In 1867 William Hepworth Dixon, a respected student of religious cults, gained permission to enter the Abode of Love and interview Prince after writing a letter addressed to “The Lord God, Spaxton, Somerset”. He discovered that the interior of the chapel was not quite in keeping with the sect’s pious image: it was furnished with easy chairs, a rich red Persian carpet and a billiard table. Instead of being invited to pray, Dixon was instead offered a sherry. Eventually, he was introduced to Prince, in his black frock coat and white cravat and surrounded by female admirers. His article about the Agapemone community was subsequently published in his book Spiritual Wives. In it Dixon records a picture of a thriving community with a middle-aged Prince at the centre surrounded by doting billiard-playing beauties. And it seems that things pretty much remained like that for the following 30 years.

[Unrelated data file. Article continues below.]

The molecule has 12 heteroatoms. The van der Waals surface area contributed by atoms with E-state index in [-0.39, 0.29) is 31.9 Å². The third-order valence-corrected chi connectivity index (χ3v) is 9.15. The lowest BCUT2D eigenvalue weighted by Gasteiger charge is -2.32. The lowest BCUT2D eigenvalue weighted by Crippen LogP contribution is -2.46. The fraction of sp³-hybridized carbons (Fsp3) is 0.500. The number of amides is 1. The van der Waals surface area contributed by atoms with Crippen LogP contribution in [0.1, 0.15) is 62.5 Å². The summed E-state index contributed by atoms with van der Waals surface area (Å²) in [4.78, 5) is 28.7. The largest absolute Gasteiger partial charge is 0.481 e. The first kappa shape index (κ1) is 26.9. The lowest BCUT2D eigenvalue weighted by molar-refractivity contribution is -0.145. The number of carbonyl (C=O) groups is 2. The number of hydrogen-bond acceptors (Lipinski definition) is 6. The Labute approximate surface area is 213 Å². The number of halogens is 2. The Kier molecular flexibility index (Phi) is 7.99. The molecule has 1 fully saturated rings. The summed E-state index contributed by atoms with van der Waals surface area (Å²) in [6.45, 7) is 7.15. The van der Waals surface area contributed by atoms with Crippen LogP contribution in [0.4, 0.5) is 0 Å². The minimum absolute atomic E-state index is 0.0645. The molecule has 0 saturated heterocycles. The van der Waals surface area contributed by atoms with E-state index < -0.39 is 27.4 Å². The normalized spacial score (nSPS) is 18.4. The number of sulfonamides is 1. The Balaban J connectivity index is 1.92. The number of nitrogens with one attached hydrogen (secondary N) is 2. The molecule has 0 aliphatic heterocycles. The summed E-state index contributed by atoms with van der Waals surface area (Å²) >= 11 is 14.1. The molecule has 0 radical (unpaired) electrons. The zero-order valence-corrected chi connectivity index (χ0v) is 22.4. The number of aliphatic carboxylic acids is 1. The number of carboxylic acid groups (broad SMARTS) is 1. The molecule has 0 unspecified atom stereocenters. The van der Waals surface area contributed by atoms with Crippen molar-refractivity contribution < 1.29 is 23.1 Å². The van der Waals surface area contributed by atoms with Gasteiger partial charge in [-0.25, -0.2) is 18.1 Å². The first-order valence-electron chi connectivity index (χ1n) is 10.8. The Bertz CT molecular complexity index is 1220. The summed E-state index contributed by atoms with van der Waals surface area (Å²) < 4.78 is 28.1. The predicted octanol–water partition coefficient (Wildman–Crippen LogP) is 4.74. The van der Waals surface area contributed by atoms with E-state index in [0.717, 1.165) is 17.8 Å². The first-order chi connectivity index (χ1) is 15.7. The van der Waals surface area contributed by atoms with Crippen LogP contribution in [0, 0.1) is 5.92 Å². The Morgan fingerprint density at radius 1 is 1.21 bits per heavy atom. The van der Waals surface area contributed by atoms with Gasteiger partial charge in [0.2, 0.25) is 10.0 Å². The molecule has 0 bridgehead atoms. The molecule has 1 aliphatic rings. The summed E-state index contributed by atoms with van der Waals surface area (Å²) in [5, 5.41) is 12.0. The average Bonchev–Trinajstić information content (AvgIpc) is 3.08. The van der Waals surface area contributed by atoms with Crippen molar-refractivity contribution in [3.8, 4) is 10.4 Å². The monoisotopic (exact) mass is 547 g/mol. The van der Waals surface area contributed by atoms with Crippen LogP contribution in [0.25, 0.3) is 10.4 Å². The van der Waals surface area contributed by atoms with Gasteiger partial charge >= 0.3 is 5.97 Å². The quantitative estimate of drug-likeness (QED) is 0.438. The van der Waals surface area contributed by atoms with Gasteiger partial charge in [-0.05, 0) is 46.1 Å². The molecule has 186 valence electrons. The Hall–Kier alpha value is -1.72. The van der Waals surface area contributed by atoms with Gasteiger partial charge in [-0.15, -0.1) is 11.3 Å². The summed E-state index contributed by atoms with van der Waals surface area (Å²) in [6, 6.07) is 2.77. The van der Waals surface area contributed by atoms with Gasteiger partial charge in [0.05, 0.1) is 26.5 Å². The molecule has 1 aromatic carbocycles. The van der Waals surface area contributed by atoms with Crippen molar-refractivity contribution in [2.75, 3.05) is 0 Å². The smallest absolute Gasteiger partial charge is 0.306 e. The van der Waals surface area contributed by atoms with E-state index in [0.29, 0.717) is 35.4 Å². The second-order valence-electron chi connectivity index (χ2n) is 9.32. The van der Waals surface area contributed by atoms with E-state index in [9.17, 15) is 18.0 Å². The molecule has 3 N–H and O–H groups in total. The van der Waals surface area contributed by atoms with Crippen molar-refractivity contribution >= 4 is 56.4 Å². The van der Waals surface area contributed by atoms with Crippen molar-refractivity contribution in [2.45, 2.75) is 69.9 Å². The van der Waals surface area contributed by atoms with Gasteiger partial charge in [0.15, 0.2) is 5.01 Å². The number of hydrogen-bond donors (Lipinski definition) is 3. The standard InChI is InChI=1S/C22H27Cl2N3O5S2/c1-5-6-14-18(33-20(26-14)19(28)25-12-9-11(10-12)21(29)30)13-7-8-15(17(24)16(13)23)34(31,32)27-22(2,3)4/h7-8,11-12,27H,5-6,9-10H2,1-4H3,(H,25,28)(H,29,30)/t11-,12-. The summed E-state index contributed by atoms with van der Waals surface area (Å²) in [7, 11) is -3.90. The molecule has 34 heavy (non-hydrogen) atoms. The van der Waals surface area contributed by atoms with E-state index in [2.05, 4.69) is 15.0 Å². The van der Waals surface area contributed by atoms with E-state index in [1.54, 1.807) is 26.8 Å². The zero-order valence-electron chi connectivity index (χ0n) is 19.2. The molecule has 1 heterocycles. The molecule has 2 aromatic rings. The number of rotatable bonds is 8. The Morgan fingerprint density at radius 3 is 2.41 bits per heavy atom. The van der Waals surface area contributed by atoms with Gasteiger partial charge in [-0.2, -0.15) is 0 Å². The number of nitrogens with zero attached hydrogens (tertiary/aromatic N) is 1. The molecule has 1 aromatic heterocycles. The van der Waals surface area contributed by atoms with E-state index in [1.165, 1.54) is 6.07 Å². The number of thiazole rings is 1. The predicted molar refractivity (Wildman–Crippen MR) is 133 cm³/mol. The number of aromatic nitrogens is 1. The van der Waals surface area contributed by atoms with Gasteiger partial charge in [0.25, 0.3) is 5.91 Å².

Son of God drops dead

A view into Eden.....
A view into Eden…..

Prince’s death on January 10th 1899 obviously came as a big shock to the community- not least because he was meant to live for ever.

Confusion reigned and, as there weren’t even any funeral plans, the Agapemonites decided to quickly bury their leader in the front garden – standing up so that he could immediatly walk back into the world. He didn’t, of course, and many congregation members simply left.